McKibbon will not develop city-owned Haywood Street property

An image of the proposed hotel project from the McKibbon Hotel Group.

The McKibbon Hotel Group will not develop city-owned property across from the Basilica of St. Lawrence. According to an announcement from the company, a lawsuit by other downtown hoteliers dragged on long enough that the project was no longer viable.

McKibbon Vice President Wes Townson notified City Manager Gary Jackson this morning that they were terminating their agreement with the city to develop the site, currently home to an abandoned parking garage, derelict commercial building and a parking lot.

“We’re not going to develop the property on Haywood Street because of the lawsuit filed in March of this year by the Renaissance Asheville Hotel, the Four Points by Sheraton Asheville and the Indigo Hotel Asheville,” company Chairman John McKibbon declared in the announcement. “We would have proceeded with the project had the lawsuit not been filed.”

“City staff will begin the process of reassessing opportunities for this valuable public asset,” Jackson wrote in a statement to Xpress. “This is a keystone property that is well positioned to create new opportunities and grow the city’s tax base. As we move forward, the Downtown Master Plan will be our roadmap. The plan is the result of two years of active public engagement and will be an integral part of our assessment. In the interim, we will move forward with removing the blighted structures on the property.”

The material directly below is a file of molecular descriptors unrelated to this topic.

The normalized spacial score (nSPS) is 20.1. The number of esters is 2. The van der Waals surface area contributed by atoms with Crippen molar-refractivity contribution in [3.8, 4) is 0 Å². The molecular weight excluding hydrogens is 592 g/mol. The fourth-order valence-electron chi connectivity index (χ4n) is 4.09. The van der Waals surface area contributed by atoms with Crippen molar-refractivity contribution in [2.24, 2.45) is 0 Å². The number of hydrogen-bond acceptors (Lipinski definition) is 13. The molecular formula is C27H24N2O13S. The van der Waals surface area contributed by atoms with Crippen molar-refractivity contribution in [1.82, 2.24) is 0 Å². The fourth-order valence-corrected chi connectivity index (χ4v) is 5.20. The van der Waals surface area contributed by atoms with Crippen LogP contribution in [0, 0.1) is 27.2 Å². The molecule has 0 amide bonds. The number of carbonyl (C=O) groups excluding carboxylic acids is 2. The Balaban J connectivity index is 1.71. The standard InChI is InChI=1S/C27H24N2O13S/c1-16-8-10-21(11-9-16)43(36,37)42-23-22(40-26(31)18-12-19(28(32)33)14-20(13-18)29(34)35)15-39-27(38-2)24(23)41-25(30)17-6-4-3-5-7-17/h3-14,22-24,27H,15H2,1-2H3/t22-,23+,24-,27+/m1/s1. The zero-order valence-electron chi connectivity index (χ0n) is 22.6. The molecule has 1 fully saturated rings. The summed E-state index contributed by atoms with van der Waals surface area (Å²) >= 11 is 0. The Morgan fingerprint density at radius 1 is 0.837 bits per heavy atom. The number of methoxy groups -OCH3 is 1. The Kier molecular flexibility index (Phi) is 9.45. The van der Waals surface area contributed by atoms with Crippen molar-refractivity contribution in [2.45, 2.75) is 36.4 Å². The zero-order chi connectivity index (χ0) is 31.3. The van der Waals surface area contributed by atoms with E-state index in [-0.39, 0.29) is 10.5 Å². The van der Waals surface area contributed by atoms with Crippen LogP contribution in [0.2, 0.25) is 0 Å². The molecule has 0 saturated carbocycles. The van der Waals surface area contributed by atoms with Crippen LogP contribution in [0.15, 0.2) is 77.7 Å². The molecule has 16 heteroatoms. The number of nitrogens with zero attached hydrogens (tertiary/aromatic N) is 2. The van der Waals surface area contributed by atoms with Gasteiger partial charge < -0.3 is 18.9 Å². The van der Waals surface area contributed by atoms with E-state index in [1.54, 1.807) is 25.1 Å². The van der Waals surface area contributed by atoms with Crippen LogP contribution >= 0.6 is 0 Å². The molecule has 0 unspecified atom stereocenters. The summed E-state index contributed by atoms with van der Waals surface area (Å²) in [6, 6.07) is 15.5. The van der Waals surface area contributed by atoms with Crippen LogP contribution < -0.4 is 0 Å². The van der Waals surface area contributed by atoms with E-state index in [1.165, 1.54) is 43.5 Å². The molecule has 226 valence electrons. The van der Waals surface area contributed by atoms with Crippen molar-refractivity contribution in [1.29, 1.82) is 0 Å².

The proposal for the 140-room hotel was controversial, with representatives of the Basilica and some local activists strongly opposing it, believing the site should be developed as a park or according to an alternative plan. But Asheville City Council, citing the need for more development of unused property in downtown, approved selling the property to McKibbon last September for $2.5 million. McKibbon had until Nov. 25 this year to make a final decision on whether or not to proceed.

Earlier this year, the hoteliers hit McKibbon with their lawsuit. While they failed to stop the project in court, and dropped the suit in September, the delay sent the company looking for other options.

“I believe the lawsuit lacked factual and legal basis and amounted to contractual interference,” McKibbon notes in the announcement. “However, knowing that the lawsuit could drag on for a year or more, we began to look for an alternative site. The delay also gave other developers an opportunity to get started on their projects before ours could begin.”

Specifically, McKibbon spokesperson Dave Tomsky noted plans for the Parks Hospitality Group to build a high-end hotel on the former Three Brothers restaurant site and local developer Tony Fraga’s proposal for a Cambria Suites Hotel at the intersection of Battery Park and Page Avenues. “Those two projects, in addition to the delay, were the crucial elements in [McKibbon’s] decision.”

McKibbon, meanwhile, is partnering with Tower Associates, owners of the BB&T building, to develop an upscale hotel there.

McKibbon is pressing for the other hoteliers to reimburse the company and the city for their legal fees.


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11 thoughts on “McKibbon will not develop city-owned Haywood Street property